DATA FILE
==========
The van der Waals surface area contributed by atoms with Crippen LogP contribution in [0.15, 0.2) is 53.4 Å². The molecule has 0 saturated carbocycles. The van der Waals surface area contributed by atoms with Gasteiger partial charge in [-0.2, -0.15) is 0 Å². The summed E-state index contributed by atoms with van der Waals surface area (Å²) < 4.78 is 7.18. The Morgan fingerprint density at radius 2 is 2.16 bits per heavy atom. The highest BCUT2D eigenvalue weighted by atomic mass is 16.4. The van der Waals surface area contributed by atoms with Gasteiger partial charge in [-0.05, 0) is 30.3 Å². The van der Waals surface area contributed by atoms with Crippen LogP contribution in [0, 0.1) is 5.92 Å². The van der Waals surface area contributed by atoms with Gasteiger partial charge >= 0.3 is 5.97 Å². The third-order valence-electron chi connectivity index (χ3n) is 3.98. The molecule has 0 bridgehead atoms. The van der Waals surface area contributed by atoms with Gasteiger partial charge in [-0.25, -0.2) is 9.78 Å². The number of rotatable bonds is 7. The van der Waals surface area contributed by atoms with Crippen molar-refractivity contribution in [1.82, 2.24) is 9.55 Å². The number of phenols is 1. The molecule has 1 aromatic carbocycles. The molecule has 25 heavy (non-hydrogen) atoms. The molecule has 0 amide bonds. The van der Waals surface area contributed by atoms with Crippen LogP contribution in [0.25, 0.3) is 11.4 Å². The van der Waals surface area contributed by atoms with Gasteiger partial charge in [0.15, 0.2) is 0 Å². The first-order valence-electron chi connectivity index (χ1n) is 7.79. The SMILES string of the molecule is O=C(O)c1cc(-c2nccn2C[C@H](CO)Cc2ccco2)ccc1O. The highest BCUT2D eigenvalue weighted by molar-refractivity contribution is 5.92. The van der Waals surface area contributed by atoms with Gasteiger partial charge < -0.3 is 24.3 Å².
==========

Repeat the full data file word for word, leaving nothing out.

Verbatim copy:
The van der Waals surface area contributed by atoms with Crippen LogP contribution in [0.15, 0.2) is 53.4 Å². The molecule has 0 saturated carbocycles. The van der Waals surface area contributed by atoms with Gasteiger partial charge in [-0.2, -0.15) is 0 Å². The summed E-state index contributed by atoms with van der Waals surface area (Å²) < 4.78 is 7.18. The Morgan fingerprint density at radius 2 is 2.16 bits per heavy atom. The highest BCUT2D eigenvalue weighted by atomic mass is 16.4. The van der Waals surface area contributed by atoms with Gasteiger partial charge in [-0.05, 0) is 30.3 Å². The van der Waals surface area contributed by atoms with Crippen LogP contribution in [0, 0.1) is 5.92 Å². The van der Waals surface area contributed by atoms with Gasteiger partial charge >= 0.3 is 5.97 Å². The third-order valence-electron chi connectivity index (χ3n) is 3.98. The molecule has 0 bridgehead atoms. The van der Waals surface area contributed by atoms with Gasteiger partial charge in [-0.25, -0.2) is 9.78 Å². The number of rotatable bonds is 7. The van der Waals surface area contributed by atoms with Crippen molar-refractivity contribution in [1.82, 2.24) is 9.55 Å². The number of phenols is 1. The molecule has 1 aromatic carbocycles. The molecule has 25 heavy (non-hydrogen) atoms. The molecule has 0 amide bonds. The van der Waals surface area contributed by atoms with Crippen LogP contribution in [0.25, 0.3) is 11.4 Å². The van der Waals surface area contributed by atoms with Gasteiger partial charge in [0.15, 0.2) is 0 Å². The first-order valence-electron chi connectivity index (χ1n) is 7.79. The SMILES string of the molecule is O=C(O)c1cc(-c2nccn2C[C@H](CO)Cc2ccco2)ccc1O. The highest BCUT2D eigenvalue weighted by molar-refractivity contribution is 5.92. The van der Waals surface area contributed by atoms with Gasteiger partial charge < -0.3 is 24.3 Å².